reboot

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English[edit]

Etymology[edit]

re- +‎ boot

Pronunciation[edit]

Noun[edit]

reboot (plural reboots)

  1. (computing) An instance of rebooting.
  2. (narratology) The restarting of a series' storyline, discarding all previous continuity.

Translations[edit]

Verb[edit]

reboot (third-person singular simple present reboots, present participle rebooting, simple past and past participle rebooted)

  1. (computing, transitive, intransitive) To execute a computer's boot process, effectively resetting the computer and causing the operating system to reload, possibly after a system failure.
    We need to reboot the system after installing these updates.
    The system reboots every weekend after updates are installed.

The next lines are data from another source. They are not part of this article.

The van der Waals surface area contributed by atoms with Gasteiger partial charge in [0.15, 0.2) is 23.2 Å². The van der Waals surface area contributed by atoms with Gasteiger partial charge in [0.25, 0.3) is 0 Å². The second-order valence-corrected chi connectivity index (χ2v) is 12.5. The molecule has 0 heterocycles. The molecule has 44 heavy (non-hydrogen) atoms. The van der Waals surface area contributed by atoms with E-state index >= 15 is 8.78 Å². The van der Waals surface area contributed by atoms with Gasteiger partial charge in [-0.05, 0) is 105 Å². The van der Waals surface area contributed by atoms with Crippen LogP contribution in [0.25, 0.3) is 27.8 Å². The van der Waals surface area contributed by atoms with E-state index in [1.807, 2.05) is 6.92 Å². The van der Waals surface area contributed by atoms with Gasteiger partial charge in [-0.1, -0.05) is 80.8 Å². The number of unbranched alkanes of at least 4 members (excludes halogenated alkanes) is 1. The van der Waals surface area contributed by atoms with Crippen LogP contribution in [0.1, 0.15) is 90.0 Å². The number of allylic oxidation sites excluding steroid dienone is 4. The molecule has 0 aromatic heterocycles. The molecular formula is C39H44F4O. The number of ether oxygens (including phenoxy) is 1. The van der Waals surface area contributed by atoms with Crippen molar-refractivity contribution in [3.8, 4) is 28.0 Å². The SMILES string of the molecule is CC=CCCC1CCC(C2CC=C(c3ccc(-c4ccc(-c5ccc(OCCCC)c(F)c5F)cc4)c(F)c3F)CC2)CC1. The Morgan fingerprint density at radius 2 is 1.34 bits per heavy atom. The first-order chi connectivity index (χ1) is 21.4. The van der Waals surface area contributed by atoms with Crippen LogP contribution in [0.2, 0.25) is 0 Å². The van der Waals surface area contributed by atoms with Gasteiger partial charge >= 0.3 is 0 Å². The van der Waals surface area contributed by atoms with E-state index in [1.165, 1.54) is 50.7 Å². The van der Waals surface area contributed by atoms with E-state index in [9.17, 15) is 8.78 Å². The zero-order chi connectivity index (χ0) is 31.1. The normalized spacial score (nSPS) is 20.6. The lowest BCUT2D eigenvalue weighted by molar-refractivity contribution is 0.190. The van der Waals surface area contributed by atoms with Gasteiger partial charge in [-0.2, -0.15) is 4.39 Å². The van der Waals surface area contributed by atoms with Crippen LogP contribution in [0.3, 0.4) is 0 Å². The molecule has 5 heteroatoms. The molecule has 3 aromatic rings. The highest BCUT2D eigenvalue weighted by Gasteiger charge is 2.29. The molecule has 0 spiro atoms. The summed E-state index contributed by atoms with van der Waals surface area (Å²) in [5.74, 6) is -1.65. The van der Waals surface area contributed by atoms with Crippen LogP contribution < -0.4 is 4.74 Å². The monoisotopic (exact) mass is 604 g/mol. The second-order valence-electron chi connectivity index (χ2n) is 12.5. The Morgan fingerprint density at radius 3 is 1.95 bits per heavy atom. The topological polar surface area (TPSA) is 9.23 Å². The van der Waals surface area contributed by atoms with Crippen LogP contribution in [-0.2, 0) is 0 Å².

2. to start afresh
    They rebooted the TV series, it's even worse than the original.
    • 2013 May 21, Dan Schawbel, “Mitch Joel: How To Reboot Your Business And Your Life”, in Forbes:
      What are the first steps to rebooting your business?
  3. (Can we verify(+) this sense?) (video games) To restart (a computer or video game) from the beginning.
  4. Restart; to return to a an initial configuration or state.
    • 2011, J. Morris Hicks, Healthy Eating, Healthy World, →ISBN, page 119:
      Egg farmers do this to reboot birds' internal clocks so they start laying valuable eggs faster and, crucially, at the same time.

Translations[edit]

See also[edit]

Anagrams[edit]


Portuguese[edit]

Noun[edit]

reboot m (plural reboots)

  1. (computing) reboot (instance of rebooting)

Synonyms[edit]


Spanish[edit]

Noun[edit]

reboot m (uncountable)

  1. reboot (instance of rebooting)